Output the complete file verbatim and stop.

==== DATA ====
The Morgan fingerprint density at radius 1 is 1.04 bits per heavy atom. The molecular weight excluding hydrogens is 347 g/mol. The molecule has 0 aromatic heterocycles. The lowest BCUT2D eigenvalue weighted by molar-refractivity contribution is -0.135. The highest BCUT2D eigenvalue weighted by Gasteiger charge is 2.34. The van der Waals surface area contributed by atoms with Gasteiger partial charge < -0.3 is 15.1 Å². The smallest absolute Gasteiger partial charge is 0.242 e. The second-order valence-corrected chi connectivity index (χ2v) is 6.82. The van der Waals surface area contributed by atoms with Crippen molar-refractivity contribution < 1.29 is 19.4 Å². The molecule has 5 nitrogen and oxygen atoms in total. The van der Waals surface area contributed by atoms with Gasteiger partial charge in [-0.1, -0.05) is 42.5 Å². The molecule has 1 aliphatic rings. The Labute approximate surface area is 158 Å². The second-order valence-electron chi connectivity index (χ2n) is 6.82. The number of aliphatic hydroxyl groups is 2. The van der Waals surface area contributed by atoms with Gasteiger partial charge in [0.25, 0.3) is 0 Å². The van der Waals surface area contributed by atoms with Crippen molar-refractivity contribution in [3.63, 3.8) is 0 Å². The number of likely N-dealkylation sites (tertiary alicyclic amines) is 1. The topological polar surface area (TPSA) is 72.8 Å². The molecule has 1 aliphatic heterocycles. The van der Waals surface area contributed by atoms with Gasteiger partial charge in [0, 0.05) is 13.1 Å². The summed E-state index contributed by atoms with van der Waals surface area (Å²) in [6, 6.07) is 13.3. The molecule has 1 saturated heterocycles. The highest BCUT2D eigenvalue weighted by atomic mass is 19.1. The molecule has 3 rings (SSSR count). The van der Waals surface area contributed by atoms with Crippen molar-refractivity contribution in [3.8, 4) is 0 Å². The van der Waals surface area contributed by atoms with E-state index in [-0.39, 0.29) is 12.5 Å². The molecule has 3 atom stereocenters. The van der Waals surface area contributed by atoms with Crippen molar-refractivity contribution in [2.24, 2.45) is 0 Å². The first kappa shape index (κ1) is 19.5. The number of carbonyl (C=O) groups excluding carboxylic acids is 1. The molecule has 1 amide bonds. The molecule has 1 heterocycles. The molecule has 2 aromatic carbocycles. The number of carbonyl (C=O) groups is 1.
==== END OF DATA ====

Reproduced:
The Morgan fingerprint density at radius 1 is 1.04 bits per heavy atom. The molecular weight excluding hydrogens is 347 g/mol. The molecule has 0 aromatic heterocycles. The lowest BCUT2D eigenvalue weighted by molar-refractivity contribution is -0.135. The highest BCUT2D eigenvalue weighted by Gasteiger charge is 2.34. The van der Waals surface area contributed by atoms with Gasteiger partial charge < -0.3 is 15.1 Å². The smallest absolute Gasteiger partial charge is 0.242 e. The second-order valence-corrected chi connectivity index (χ2v) is 6.82. The van der Waals surface area contributed by atoms with Crippen molar-refractivity contribution < 1.29 is 19.4 Å². The molecule has 5 nitrogen and oxygen atoms in total. The van der Waals surface area contributed by atoms with Gasteiger partial charge in [-0.1, -0.05) is 42.5 Å². The molecule has 1 aliphatic rings. The Labute approximate surface area is 158 Å². The second-order valence-electron chi connectivity index (χ2n) is 6.82. The number of aliphatic hydroxyl groups is 2. The van der Waals surface area contributed by atoms with Gasteiger partial charge in [0.25, 0.3) is 0 Å². The van der Waals surface area contributed by atoms with Crippen molar-refractivity contribution in [3.63, 3.8) is 0 Å². The number of likely N-dealkylation sites (tertiary alicyclic amines) is 1. The topological polar surface area (TPSA) is 72.8 Å². The molecule has 1 aliphatic heterocycles. The van der Waals surface area contributed by atoms with Gasteiger partial charge in [0, 0.05) is 13.1 Å². The summed E-state index contributed by atoms with van der Waals surface area (Å²) in [6, 6.07) is 13.3. The molecule has 1 saturated heterocycles. The highest BCUT2D eigenvalue weighted by atomic mass is 19.1. The molecule has 3 rings (SSSR count). The van der Waals surface area contributed by atoms with Crippen molar-refractivity contribution in [3.8, 4) is 0 Å². The van der Waals surface area contributed by atoms with E-state index in [-0.39, 0.29) is 12.5 Å². The molecule has 3 atom stereocenters. The van der Waals surface area contributed by atoms with Crippen molar-refractivity contribution in [2.24, 2.45) is 0 Å². The first kappa shape index (κ1) is 19.5. The number of carbonyl (C=O) groups excluding carboxylic acids is 1. The molecule has 1 amide bonds. The molecule has 1 heterocycles. The molecule has 2 aromatic carbocycles. The number of carbonyl (C=O) groups is 1.